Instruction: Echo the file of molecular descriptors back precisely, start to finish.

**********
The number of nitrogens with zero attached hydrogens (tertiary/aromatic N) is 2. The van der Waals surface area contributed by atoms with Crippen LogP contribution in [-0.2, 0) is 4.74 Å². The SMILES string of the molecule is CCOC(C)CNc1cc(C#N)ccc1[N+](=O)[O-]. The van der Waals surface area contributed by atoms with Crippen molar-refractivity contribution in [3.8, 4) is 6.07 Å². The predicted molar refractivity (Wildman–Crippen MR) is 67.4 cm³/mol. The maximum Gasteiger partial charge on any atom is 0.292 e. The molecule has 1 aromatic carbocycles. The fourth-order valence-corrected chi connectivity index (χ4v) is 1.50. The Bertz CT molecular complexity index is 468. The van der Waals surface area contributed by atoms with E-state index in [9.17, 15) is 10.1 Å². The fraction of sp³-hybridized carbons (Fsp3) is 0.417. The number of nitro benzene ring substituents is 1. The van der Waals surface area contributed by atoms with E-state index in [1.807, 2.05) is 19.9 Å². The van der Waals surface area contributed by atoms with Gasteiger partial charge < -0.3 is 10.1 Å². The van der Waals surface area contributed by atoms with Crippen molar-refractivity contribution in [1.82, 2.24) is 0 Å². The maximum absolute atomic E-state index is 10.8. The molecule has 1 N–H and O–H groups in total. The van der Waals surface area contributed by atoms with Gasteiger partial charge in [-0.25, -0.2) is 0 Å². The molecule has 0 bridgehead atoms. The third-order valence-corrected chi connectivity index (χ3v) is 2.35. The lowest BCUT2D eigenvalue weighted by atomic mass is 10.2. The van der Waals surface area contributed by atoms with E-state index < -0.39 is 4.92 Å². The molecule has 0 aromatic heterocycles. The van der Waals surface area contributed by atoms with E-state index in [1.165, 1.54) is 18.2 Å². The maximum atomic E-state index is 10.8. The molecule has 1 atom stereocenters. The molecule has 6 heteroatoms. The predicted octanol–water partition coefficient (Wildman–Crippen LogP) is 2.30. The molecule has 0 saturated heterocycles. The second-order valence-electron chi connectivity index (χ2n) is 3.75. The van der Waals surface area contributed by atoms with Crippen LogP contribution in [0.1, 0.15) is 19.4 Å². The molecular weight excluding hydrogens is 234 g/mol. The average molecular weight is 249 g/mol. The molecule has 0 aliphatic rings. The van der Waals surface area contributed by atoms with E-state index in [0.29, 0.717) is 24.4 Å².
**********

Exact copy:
The number of nitrogens with zero attached hydrogens (tertiary/aromatic N) is 2. The van der Waals surface area contributed by atoms with Crippen LogP contribution in [-0.2, 0) is 4.74 Å². The SMILES string of the molecule is CCOC(C)CNc1cc(C#N)ccc1[N+](=O)[O-]. The van der Waals surface area contributed by atoms with Crippen molar-refractivity contribution in [3.8, 4) is 6.07 Å². The predicted molar refractivity (Wildman–Crippen MR) is 67.4 cm³/mol. The maximum Gasteiger partial charge on any atom is 0.292 e. The molecule has 1 aromatic carbocycles. The fourth-order valence-corrected chi connectivity index (χ4v) is 1.50. The Bertz CT molecular complexity index is 468. The van der Waals surface area contributed by atoms with E-state index in [9.17, 15) is 10.1 Å². The fraction of sp³-hybridized carbons (Fsp3) is 0.417. The number of nitro benzene ring substituents is 1. The van der Waals surface area contributed by atoms with E-state index in [1.807, 2.05) is 19.9 Å². The van der Waals surface area contributed by atoms with Gasteiger partial charge < -0.3 is 10.1 Å². The van der Waals surface area contributed by atoms with Crippen molar-refractivity contribution in [1.82, 2.24) is 0 Å². The maximum absolute atomic E-state index is 10.8. The molecule has 1 N–H and O–H groups in total. The van der Waals surface area contributed by atoms with Gasteiger partial charge in [-0.25, -0.2) is 0 Å². The molecule has 0 bridgehead atoms. The third-order valence-corrected chi connectivity index (χ3v) is 2.35. The lowest BCUT2D eigenvalue weighted by atomic mass is 10.2. The van der Waals surface area contributed by atoms with E-state index < -0.39 is 4.92 Å². The molecule has 0 aromatic heterocycles. The van der Waals surface area contributed by atoms with E-state index in [1.165, 1.54) is 18.2 Å². The maximum atomic E-state index is 10.8. The molecule has 1 atom stereocenters. The molecule has 6 heteroatoms. The predicted octanol–water partition coefficient (Wildman–Crippen LogP) is 2.30. The molecule has 0 saturated heterocycles. The second-order valence-electron chi connectivity index (χ2n) is 3.75. The van der Waals surface area contributed by atoms with Crippen LogP contribution in [0.1, 0.15) is 19.4 Å². The molecular weight excluding hydrogens is 234 g/mol. The average molecular weight is 249 g/mol. The molecule has 0 aliphatic rings. The van der Waals surface area contributed by atoms with E-state index in [0.29, 0.717) is 24.4 Å².